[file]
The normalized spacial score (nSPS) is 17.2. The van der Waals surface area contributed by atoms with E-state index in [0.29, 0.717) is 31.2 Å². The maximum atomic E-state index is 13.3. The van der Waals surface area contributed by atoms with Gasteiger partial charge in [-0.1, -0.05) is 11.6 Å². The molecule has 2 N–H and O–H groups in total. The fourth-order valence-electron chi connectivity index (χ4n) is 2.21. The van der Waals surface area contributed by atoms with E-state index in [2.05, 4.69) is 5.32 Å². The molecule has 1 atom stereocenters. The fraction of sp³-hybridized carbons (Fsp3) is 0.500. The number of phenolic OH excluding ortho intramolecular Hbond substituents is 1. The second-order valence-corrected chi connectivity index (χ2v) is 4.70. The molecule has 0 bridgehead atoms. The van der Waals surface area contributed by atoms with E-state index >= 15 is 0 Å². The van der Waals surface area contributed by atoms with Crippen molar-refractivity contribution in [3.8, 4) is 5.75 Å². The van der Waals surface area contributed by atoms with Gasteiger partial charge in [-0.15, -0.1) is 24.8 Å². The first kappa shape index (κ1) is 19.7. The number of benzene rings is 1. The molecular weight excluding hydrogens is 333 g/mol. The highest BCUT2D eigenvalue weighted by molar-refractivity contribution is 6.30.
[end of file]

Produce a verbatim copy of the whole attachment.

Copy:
The normalized spacial score (nSPS) is 17.2. The van der Waals surface area contributed by atoms with E-state index in [0.29, 0.717) is 31.2 Å². The maximum atomic E-state index is 13.3. The van der Waals surface area contributed by atoms with Gasteiger partial charge in [-0.1, -0.05) is 11.6 Å². The molecule has 2 N–H and O–H groups in total. The fourth-order valence-electron chi connectivity index (χ4n) is 2.21. The van der Waals surface area contributed by atoms with E-state index in [2.05, 4.69) is 5.32 Å². The molecule has 1 atom stereocenters. The fraction of sp³-hybridized carbons (Fsp3) is 0.500. The number of phenolic OH excluding ortho intramolecular Hbond substituents is 1. The second-order valence-corrected chi connectivity index (χ2v) is 4.70. The molecule has 0 bridgehead atoms. The van der Waals surface area contributed by atoms with E-state index >= 15 is 0 Å². The van der Waals surface area contributed by atoms with Crippen molar-refractivity contribution in [3.8, 4) is 5.75 Å². The van der Waals surface area contributed by atoms with Gasteiger partial charge in [-0.15, -0.1) is 24.8 Å². The first kappa shape index (κ1) is 19.7. The number of benzene rings is 1. The molecular weight excluding hydrogens is 333 g/mol. The highest BCUT2D eigenvalue weighted by molar-refractivity contribution is 6.30.